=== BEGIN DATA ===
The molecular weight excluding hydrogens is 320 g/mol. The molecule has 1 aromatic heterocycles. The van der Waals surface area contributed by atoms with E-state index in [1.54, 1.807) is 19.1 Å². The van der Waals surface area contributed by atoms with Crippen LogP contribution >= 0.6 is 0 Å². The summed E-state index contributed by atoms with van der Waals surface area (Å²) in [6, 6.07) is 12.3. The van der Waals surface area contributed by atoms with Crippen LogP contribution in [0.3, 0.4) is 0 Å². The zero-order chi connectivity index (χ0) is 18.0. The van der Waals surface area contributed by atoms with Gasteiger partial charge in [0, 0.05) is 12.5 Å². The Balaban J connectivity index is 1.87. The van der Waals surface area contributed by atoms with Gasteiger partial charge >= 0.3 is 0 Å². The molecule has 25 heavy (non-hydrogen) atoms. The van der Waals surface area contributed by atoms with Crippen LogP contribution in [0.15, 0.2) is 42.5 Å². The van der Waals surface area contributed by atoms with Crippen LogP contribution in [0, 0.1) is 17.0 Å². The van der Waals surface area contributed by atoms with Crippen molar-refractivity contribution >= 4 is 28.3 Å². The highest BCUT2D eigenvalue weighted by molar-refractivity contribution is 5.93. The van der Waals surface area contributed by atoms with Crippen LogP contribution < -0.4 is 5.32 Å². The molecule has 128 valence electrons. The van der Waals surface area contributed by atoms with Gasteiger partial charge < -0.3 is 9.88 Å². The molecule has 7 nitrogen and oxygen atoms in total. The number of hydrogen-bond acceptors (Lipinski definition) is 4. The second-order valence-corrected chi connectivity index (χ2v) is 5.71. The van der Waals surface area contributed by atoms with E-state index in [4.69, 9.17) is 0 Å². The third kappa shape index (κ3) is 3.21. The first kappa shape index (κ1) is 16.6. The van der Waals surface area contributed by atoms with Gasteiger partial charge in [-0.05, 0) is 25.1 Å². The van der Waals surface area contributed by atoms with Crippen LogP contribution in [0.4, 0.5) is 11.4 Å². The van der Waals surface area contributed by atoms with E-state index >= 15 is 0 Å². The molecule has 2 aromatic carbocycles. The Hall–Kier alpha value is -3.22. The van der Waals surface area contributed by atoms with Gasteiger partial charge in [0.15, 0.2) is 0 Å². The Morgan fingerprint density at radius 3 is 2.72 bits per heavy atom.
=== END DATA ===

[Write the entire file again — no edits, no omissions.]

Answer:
The molecular weight excluding hydrogens is 320 g/mol. The molecule has 1 aromatic heterocycles. The van der Waals surface area contributed by atoms with E-state index in [1.54, 1.807) is 19.1 Å². The van der Waals surface area contributed by atoms with Crippen LogP contribution >= 0.6 is 0 Å². The summed E-state index contributed by atoms with van der Waals surface area (Å²) in [6, 6.07) is 12.3. The van der Waals surface area contributed by atoms with Crippen LogP contribution in [0.3, 0.4) is 0 Å². The zero-order chi connectivity index (χ0) is 18.0. The van der Waals surface area contributed by atoms with Gasteiger partial charge in [0, 0.05) is 12.5 Å². The Balaban J connectivity index is 1.87. The van der Waals surface area contributed by atoms with Gasteiger partial charge >= 0.3 is 0 Å². The molecule has 25 heavy (non-hydrogen) atoms. The van der Waals surface area contributed by atoms with Crippen LogP contribution in [0.15, 0.2) is 42.5 Å². The van der Waals surface area contributed by atoms with Crippen LogP contribution in [0, 0.1) is 17.0 Å². The van der Waals surface area contributed by atoms with Crippen molar-refractivity contribution >= 4 is 28.3 Å². The highest BCUT2D eigenvalue weighted by molar-refractivity contribution is 5.93. The van der Waals surface area contributed by atoms with Crippen LogP contribution < -0.4 is 5.32 Å². The molecule has 128 valence electrons. The van der Waals surface area contributed by atoms with Gasteiger partial charge < -0.3 is 9.88 Å². The molecule has 7 nitrogen and oxygen atoms in total. The number of hydrogen-bond acceptors (Lipinski definition) is 4. The second-order valence-corrected chi connectivity index (χ2v) is 5.71. The van der Waals surface area contributed by atoms with E-state index in [4.69, 9.17) is 0 Å². The third kappa shape index (κ3) is 3.21. The first kappa shape index (κ1) is 16.6. The van der Waals surface area contributed by atoms with Gasteiger partial charge in [-0.05, 0) is 25.1 Å². The van der Waals surface area contributed by atoms with Crippen LogP contribution in [0.4, 0.5) is 11.4 Å². The van der Waals surface area contributed by atoms with E-state index >= 15 is 0 Å². The molecule has 2 aromatic carbocycles. The Hall–Kier alpha value is -3.22. The van der Waals surface area contributed by atoms with Gasteiger partial charge in [0.15, 0.2) is 0 Å². The Morgan fingerprint density at radius 3 is 2.72 bits per heavy atom.